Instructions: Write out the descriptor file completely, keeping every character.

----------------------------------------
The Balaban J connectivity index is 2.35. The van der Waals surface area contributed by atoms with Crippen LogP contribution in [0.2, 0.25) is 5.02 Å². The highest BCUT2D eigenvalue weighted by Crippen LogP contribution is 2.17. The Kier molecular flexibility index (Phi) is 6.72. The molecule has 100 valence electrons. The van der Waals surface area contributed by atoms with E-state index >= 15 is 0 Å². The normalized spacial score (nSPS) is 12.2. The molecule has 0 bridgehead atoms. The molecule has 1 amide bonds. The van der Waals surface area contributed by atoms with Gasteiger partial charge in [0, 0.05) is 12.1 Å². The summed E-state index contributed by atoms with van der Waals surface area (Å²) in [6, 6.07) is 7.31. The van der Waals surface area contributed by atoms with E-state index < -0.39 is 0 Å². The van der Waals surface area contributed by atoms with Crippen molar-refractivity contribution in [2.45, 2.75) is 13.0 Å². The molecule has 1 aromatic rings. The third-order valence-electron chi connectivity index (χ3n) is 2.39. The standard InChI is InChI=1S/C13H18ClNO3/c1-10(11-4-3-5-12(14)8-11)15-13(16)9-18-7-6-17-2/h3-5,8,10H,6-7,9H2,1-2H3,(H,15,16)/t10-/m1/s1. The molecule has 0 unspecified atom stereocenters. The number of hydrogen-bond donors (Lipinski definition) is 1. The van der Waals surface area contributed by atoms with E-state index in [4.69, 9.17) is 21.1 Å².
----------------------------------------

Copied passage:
The Balaban J connectivity index is 2.35. The van der Waals surface area contributed by atoms with Crippen LogP contribution in [0.2, 0.25) is 5.02 Å². The highest BCUT2D eigenvalue weighted by Crippen LogP contribution is 2.17. The Kier molecular flexibility index (Phi) is 6.72. The molecule has 100 valence electrons. The van der Waals surface area contributed by atoms with E-state index >= 15 is 0 Å². The normalized spacial score (nSPS) is 12.2. The molecule has 0 bridgehead atoms. The molecule has 1 amide bonds. The van der Waals surface area contributed by atoms with Gasteiger partial charge in [0, 0.05) is 12.1 Å². The summed E-state index contributed by atoms with van der Waals surface area (Å²) in [6, 6.07) is 7.31. The van der Waals surface area contributed by atoms with E-state index < -0.39 is 0 Å². The van der Waals surface area contributed by atoms with Crippen molar-refractivity contribution in [2.45, 2.75) is 13.0 Å². The molecule has 1 aromatic rings. The third-order valence-electron chi connectivity index (χ3n) is 2.39. The standard InChI is InChI=1S/C13H18ClNO3/c1-10(11-4-3-5-12(14)8-11)15-13(16)9-18-7-6-17-2/h3-5,8,10H,6-7,9H2,1-2H3,(H,15,16)/t10-/m1/s1. The molecule has 0 unspecified atom stereocenters. The number of hydrogen-bond donors (Lipinski definition) is 1. The van der Waals surface area contributed by atoms with E-state index in [4.69, 9.17) is 21.1 Å².